i would say to try and rewire with the same size that you took off because different circuits call for different size wires depending on the load that they carry. there are a lot of factors to consider i.e. how long is the wire on the circuit vs how many amps it is carrying, how big is the load, what size fuse, the sizes probably range between 12-18gauge. for what is was worth that my opinion good luck
I concur with Stretch, there are a lot of variables. Are you re-wiring the entire rig? I just finished re-wiring with a painless kit. It's not easy 1 2 3 as they say but it is something do able at home. I did mine in the parking lot at my apartment. It took about 4 or 5 good days to do.
You can call Painless and ask for a fax of the wire identifyer for the FJ40 kit. That will show you what gauge wires they use and fuse sizes for all the circuits. Good luck.
IMO, no smaller than 16....IIRC, most circuits on a Cruiser are run via 18 gauge, but some started-switched stuff runs as much as 12 or even 10.
I run 6 alternator to battery (marine fine strand), 0 weld cable from starter to battery, and 0/2 (thumbsize) weld cable to the winch. Electricity runs on the surface of the wire (so I understand) so the finest strand stuff offers the least resistance. (winch/starter/alternator are the critical ones for this)
#14 will do just about all you want. think of a medium duty extention cord. Most medium duty will handle drills and such pretty good at 25 to 50 feet and they are 14 to 16 guage. A motor is a heavy load so in the short distance on a cruiser 14 is fine and is still small enough its not a pain to deal with. I use 14 for any fixes on my cruiser. The only time you might want to step up to a larger size is for motors and long distances. You get a big gain in just a 2 guage step. And in case some of you are wondering the smaller the number the LARGER wire size. If you plan on doing you own wiring think about the insulation. try to get thick insulation because it tends to wear off over the years on 4x4's. Use some kind of protection when going through holes. Heat shrink is a good thing to have for any kind of connection. well sorry if you knew most of this but hope it helps if you didnt. And dont let people fool you about electrical work. Its not magic. its just wires. its not that hard to work on.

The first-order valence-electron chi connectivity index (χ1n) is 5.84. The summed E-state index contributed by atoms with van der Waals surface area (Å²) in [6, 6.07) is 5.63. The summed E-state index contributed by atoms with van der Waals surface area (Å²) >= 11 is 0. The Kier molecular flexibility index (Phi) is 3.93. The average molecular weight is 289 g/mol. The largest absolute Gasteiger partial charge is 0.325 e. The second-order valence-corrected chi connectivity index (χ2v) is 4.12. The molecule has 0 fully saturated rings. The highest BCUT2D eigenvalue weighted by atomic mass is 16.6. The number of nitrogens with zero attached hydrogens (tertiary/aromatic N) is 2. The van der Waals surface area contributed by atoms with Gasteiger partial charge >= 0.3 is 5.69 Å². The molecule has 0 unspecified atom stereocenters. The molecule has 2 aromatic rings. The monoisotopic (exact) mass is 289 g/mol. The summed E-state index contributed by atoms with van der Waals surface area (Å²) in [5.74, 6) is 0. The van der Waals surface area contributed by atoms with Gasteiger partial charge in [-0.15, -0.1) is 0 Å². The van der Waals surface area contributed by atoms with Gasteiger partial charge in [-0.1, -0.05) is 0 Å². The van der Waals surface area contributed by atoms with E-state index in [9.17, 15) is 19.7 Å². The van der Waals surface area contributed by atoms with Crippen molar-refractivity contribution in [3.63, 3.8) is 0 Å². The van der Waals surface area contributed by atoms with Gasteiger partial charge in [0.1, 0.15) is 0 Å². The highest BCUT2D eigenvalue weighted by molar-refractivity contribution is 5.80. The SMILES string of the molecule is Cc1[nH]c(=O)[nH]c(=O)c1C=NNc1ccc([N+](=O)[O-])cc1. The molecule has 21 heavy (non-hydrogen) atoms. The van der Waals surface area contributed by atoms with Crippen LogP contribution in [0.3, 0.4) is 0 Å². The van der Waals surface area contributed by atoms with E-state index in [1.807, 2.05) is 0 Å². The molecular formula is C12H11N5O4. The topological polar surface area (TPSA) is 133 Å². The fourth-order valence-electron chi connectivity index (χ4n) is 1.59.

Anyone contemplating rewiring using painless or other can benefit by reading "Automotive Electrical Handbook" by Jim Horner availible at Borders or just about anywhere. Definitly worth the $15.00 price of admission.